I think of the church today that often seems to be in the whining stage. “We would be strong – if more people would come – if they didn’t play golf on Sunday mornings – if kids weren’t doing sports on Sundays – if people would be less self-centered – if people would remember that church matters – if people were moral!” We’re not well. We’re not whole. And it’s easy to blame someone else.
Maybe, if Jesus had said to the man, “Hey, I’m here to take you down into the water when it is stirred up,” he would have answered “yes I want to be made well!” But Jesus didn’t offer to lead him to the waters, the stirred up waters. Because Jesus did not see those waters as the only path to wholeness.
A week ago, I went to a meeting with two experts from the denomination. One, Ann Philbrick, is an expert on church revitalization or church transformation. The other, Vera White, is one of the leaders in the denomination’s endeavor 1001 New Worshiping Communities. Both of them spoke about the need for churches to begin to think outside the box – to embrace the idea that God is working and calling us to work beyond the box that is the church and the box that is our traditions. Like the man at Bethseda, we need to remember that God surprises us by working in ways we might not expect.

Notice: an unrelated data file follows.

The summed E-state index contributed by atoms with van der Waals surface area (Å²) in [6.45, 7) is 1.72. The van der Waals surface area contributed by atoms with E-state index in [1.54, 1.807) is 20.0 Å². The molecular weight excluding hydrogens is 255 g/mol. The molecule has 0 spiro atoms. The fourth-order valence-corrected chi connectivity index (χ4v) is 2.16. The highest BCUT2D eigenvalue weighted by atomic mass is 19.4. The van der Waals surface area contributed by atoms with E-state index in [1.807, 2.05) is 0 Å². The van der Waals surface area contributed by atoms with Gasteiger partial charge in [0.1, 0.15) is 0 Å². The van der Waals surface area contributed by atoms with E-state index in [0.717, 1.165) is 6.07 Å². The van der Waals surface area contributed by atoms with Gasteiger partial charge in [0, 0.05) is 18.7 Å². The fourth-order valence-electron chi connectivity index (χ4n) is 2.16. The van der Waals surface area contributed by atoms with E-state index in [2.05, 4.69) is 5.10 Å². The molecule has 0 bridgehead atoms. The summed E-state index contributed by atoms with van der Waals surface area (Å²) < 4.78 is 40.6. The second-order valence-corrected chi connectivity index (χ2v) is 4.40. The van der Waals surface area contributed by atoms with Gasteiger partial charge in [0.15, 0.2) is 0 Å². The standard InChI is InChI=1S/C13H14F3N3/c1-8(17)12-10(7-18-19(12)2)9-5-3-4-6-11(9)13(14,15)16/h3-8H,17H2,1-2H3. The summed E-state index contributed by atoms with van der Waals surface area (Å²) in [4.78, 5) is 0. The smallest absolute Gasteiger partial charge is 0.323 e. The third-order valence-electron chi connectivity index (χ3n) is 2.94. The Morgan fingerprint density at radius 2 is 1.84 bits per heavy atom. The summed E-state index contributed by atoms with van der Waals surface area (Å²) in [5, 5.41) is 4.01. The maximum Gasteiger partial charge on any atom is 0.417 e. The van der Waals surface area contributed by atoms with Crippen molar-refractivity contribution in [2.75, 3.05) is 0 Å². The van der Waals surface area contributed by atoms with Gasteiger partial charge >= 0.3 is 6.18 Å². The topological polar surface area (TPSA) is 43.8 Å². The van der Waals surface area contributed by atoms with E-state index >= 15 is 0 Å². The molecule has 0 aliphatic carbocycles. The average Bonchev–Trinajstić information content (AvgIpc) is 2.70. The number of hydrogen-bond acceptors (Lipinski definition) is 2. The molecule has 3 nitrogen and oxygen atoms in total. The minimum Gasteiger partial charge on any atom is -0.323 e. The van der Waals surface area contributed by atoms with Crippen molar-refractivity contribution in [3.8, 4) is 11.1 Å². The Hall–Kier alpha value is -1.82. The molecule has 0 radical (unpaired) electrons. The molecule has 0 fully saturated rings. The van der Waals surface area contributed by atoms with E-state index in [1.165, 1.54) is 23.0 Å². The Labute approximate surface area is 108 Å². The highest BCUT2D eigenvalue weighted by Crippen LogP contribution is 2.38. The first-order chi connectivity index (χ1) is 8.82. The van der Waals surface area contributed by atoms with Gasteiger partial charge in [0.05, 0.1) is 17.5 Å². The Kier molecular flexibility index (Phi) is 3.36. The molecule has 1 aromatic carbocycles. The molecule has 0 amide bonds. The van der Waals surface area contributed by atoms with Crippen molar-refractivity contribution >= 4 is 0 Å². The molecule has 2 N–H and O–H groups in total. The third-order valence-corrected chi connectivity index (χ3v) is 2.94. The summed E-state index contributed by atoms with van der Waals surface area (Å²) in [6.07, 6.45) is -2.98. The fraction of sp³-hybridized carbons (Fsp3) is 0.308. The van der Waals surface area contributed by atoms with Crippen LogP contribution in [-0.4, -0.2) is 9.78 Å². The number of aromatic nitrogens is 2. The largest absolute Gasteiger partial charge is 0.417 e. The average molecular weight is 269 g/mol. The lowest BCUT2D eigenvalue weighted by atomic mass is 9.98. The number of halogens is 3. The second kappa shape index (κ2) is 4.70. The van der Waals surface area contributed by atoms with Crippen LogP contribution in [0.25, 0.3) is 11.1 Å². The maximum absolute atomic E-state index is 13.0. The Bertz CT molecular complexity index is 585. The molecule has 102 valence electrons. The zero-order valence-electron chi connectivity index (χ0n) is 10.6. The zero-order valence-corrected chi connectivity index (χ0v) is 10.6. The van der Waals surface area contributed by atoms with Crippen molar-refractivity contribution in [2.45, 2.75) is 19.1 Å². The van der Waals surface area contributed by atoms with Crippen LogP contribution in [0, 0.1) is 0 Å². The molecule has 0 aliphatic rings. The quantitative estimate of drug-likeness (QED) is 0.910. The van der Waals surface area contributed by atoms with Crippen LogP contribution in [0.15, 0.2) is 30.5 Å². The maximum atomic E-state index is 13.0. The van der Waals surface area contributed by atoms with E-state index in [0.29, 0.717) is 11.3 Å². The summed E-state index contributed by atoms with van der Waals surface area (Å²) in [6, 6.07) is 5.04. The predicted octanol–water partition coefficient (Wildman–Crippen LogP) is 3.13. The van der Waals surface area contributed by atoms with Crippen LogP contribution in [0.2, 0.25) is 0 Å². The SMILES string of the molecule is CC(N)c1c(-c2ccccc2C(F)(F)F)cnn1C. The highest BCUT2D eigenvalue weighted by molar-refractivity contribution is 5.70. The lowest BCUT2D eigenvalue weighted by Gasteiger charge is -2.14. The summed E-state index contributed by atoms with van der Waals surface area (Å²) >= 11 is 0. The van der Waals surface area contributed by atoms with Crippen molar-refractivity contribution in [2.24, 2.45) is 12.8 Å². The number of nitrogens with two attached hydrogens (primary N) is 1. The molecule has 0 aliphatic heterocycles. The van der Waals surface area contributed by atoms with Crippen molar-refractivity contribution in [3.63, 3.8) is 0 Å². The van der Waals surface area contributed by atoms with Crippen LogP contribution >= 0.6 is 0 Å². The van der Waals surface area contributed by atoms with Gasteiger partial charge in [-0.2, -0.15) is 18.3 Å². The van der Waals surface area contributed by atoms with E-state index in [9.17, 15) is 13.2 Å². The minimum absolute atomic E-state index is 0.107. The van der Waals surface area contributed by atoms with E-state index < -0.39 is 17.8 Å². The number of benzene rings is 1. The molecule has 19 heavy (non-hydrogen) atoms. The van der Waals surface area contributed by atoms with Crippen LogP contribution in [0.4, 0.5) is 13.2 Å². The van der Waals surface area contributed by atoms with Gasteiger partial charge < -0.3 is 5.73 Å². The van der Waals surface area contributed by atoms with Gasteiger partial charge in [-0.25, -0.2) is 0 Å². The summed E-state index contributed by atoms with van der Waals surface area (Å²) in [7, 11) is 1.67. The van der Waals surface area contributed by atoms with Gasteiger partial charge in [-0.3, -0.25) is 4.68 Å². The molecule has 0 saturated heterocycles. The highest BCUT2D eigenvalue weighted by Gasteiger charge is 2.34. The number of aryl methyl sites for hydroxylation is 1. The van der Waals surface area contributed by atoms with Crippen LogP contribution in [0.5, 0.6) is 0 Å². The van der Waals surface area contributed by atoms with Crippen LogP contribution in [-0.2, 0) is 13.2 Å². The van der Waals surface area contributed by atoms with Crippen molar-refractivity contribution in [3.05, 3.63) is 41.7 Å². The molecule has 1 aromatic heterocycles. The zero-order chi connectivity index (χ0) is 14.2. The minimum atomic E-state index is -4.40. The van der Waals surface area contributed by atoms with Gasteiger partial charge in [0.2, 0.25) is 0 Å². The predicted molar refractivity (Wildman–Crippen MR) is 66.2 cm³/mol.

We have for a long time operated on the “build it and they will come” mentality. Churches build fancy sanctuaries or hire staff to present slick programs. Some churches have built elaborate campuses that offer gyms, theaters, bowling alleys, fancy youth facilities, and assorted programs to entice people. As I’ve talked to church leaders, I still hear that sentiment that if only they find the right program, the church will grow and find new health.
It’s time to recognize that our wholeness comes not from being locked into particular notions of what the church is to look like and to do. We are to respond to Jesus’ invitation to stand up, pick up the mats, and walk. It was an unexpected invitation. The man was healed as he responded to that invitation. That healing meant that he could move and proclaim what God, through Jesus, had done for him.
The church isn’t in the same world as it was 10, 15, 25, or 50 years ago. It’s not even the same world as a year or two ago. Just think of the major changes in our own society! Now, we could bemoan the changes. Or we could, instead, look for God’s call and God’s presence in a world that is different. If the world doesn’t come the church we’ve always known, how does the church go to where the people are?
I’ve begun reading a book by Diana Butler-Bass that says the church, too often, seems to be sleeping through the revolution around us instead of engaging the world – as Jesus did – and finding ways of proclaiming and bringing God’s presence in new ways that invite a greater and deeper wholeness. Just because people are absent from church does not mean that they aren’t interested in being whole, in finding meaning, in mending the societies in which we live. The failure to engage is as much ours as theirs. In fact, it may be more our failure than theirs because we have not looked beyond what we’ve always know (we have been blind), because we are limping along (we are lame) and because we are paralyzed by our assumptions that God works only in particular ways, through particular structures and people. Jesus says to us, “Stand up, take your mat and walk.”